Internet users are frequently reminded that there are a many threats to their personal information, and to their businesses. But despite the development of better tools, account hacking and phishing persist.
Bad guys are out there. Find out how to play it safe and protect your account from scammers, phishers, and online phonies.
In the last year, two out of five people have had a password stolen, an account hacked, or received notification that their personal information had been compromised. Eigh tout of 10 people are worried about their online security, and seven out of 10 no longer trust passwords to protect their online accounts.
Worst passwords in 2014
It seems some important points about computer safety and security have completely gone over the heads of a certain portion of the population. SplashData has released its annual list of the most common passwords found on the Internet, and it looks like 2014 has been another corker.
Online security expert Mark Burnett assisted SplashData with the study. Despite the bleakness of the passwords, he has some cause for hope. “The good news is that it appears that more people are moving away from using these passwords. In 2014, the top 25 passwords represented about 2.2 percent of passwords exposed. While still frightening, that’s the lowest percentage of people using the most common passwords I have seen in recent studies,” Burnett says.
Here’s the top 10 list of worst passwords. If you see one of your passwords on it, then you should go change it right away.
How to protect your online accounts?
Secure your accounts with strong passwords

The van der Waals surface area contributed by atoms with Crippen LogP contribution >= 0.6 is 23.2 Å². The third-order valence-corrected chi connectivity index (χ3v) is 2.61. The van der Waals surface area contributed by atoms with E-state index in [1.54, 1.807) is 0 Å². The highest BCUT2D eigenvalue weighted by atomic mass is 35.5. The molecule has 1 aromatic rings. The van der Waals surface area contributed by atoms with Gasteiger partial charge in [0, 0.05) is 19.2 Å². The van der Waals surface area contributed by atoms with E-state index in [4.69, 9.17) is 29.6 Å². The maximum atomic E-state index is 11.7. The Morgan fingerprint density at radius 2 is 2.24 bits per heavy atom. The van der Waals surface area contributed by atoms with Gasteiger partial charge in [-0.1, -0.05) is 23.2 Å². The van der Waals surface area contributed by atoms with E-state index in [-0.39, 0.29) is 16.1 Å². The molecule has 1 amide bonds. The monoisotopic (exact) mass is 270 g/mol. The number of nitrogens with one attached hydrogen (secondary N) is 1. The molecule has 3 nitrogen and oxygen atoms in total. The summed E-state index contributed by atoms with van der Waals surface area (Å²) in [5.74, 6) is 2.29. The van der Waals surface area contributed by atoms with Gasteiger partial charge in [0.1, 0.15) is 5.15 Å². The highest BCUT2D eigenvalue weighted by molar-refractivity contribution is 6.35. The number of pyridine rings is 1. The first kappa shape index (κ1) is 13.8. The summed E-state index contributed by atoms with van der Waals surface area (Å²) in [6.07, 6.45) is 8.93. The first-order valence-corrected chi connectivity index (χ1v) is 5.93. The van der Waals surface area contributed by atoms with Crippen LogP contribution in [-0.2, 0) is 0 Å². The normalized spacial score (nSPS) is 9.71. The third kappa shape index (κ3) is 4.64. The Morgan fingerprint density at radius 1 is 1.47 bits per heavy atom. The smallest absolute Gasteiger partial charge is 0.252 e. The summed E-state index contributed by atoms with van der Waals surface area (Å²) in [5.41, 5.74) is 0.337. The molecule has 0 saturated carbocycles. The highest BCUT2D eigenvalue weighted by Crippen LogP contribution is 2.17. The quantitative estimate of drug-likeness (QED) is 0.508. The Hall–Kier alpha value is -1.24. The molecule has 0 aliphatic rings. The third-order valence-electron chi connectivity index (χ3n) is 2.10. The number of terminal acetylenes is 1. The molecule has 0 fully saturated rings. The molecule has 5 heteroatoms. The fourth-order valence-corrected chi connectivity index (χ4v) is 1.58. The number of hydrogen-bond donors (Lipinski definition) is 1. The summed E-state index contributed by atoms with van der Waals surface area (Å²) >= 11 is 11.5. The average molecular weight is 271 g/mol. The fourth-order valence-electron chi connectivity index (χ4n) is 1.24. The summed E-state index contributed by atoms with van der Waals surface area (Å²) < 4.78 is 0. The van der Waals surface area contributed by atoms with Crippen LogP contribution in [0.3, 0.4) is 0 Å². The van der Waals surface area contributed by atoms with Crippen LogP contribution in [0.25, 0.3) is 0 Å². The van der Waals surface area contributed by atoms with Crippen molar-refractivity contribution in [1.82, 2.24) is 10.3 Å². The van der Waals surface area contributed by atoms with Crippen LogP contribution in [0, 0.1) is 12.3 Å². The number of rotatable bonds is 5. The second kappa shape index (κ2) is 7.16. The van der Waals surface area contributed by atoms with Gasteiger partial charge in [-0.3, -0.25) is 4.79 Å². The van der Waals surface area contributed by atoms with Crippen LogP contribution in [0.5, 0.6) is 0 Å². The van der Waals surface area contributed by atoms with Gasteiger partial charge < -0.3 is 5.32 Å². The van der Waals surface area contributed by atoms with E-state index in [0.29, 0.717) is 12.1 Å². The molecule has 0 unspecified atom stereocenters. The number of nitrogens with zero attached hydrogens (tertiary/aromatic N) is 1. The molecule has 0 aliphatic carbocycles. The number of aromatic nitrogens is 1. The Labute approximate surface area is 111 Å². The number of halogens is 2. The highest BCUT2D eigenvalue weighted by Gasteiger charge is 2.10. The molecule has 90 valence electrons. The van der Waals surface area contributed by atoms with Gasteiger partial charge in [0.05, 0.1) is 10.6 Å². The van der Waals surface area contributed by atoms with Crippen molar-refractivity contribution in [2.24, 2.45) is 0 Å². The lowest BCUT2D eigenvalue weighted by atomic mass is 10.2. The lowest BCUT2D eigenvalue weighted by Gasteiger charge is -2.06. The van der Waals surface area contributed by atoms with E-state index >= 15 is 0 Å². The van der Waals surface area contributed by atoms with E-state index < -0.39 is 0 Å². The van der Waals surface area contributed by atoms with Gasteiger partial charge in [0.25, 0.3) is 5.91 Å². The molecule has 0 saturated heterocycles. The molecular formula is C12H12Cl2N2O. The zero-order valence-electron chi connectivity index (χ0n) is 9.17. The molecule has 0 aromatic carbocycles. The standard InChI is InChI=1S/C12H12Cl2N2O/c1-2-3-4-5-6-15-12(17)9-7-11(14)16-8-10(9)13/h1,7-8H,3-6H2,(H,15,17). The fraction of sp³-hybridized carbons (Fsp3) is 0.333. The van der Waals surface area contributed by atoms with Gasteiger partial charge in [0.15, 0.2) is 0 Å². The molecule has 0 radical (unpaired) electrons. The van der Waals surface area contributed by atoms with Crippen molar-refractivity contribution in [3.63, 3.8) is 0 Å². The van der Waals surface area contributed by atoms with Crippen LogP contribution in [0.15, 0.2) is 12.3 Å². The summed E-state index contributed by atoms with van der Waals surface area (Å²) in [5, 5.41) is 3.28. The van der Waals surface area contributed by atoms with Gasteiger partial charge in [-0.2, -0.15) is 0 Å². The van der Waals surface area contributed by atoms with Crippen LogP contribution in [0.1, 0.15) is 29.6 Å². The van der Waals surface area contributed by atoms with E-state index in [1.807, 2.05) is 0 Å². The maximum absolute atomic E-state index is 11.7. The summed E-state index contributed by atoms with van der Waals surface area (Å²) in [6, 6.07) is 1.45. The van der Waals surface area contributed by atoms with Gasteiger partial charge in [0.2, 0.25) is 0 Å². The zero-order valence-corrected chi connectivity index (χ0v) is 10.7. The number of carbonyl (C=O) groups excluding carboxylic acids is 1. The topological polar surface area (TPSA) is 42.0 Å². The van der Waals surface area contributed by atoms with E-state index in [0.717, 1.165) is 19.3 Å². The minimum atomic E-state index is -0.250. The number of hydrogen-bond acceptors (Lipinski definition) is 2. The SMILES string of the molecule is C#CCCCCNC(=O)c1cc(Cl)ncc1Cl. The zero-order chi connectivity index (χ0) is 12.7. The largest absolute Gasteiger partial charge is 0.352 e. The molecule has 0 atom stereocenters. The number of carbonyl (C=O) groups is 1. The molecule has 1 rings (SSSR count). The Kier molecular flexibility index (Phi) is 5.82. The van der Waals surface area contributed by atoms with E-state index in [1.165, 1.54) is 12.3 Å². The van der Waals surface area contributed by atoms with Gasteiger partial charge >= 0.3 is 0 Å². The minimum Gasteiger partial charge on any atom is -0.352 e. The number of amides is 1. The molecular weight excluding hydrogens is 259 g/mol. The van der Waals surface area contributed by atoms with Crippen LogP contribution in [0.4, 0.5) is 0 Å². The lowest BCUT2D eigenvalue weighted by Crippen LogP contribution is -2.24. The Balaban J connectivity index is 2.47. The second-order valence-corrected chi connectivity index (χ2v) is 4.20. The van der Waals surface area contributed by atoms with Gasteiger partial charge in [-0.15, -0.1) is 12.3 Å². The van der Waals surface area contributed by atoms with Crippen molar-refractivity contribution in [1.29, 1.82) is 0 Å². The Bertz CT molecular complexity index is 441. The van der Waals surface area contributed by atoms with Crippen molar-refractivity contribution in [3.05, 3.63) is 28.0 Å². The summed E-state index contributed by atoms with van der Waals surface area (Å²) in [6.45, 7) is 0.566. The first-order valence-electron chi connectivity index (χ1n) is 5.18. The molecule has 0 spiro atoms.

Using “password” or “abc123” as your password is practically the same as not using a password at all. Get into the habit of securing all of your online accounts with strong passwords, which include a combination of lowercase and uppercase letters, numbers and symbols.
Beware of phishing scams
Phishing scams are one of the oldest tricks in book, yet many people still fall for them today. The best way to avoid a phishing scam is to avoid logging into accounts through links within emails, even if you know with full certainty that the email is legitimate. Instead, go to the official website directly and login from there to confirm the email claim.
Enable two-factor authentication
While iCloud accounts previously did not have two-factor authentication, in light of this incident, Apple said it would strengthen its security measures by adding alerts to notify users when signs of a break-in have been detected, as well as make improvements to its two-factor authentication.
We highly recommend enabling this security feature for all of your online accounts, if applicable. It’s easy to setup, and you’ll have peace of mind knowing you have an additional layer of security protecting your online accounts from unauthorized eyes.
Never access sensitive websites over unsecured WiFi
Since public WiFi signals are unsecured (or rather unencrypted), the data transmitted could be sniffed out and intercepted. The approach to make sure your data is secured when on public WiFi is to use a VPN (virtual private network). Hotspot Shield, SurfEasy, and Private WiFi are just a few of the many VPN services available.
Best way to protect your online accounts
The best way to protect your online accounts is to protect it with two-factor authentitication. We recomend you to visit Turn On 2FA and see how to protect your online accounts. Security is explained in the pictures step by step, and I am sure that you will not have problems with placing the protection of their online accounts.
Having your private photos stolen from your online accounts (and posted for the world to see) is upsetting and can potentially damage your reputation. But it isn’t just photos – hackers can gain access to your emails, your online banking accounts, and other very sensitive parts of your online life. Taking preemptive measures and being vigilant on the Web makes you a harder target against those who want to take advantage of you. Don’t wait until it’s too late!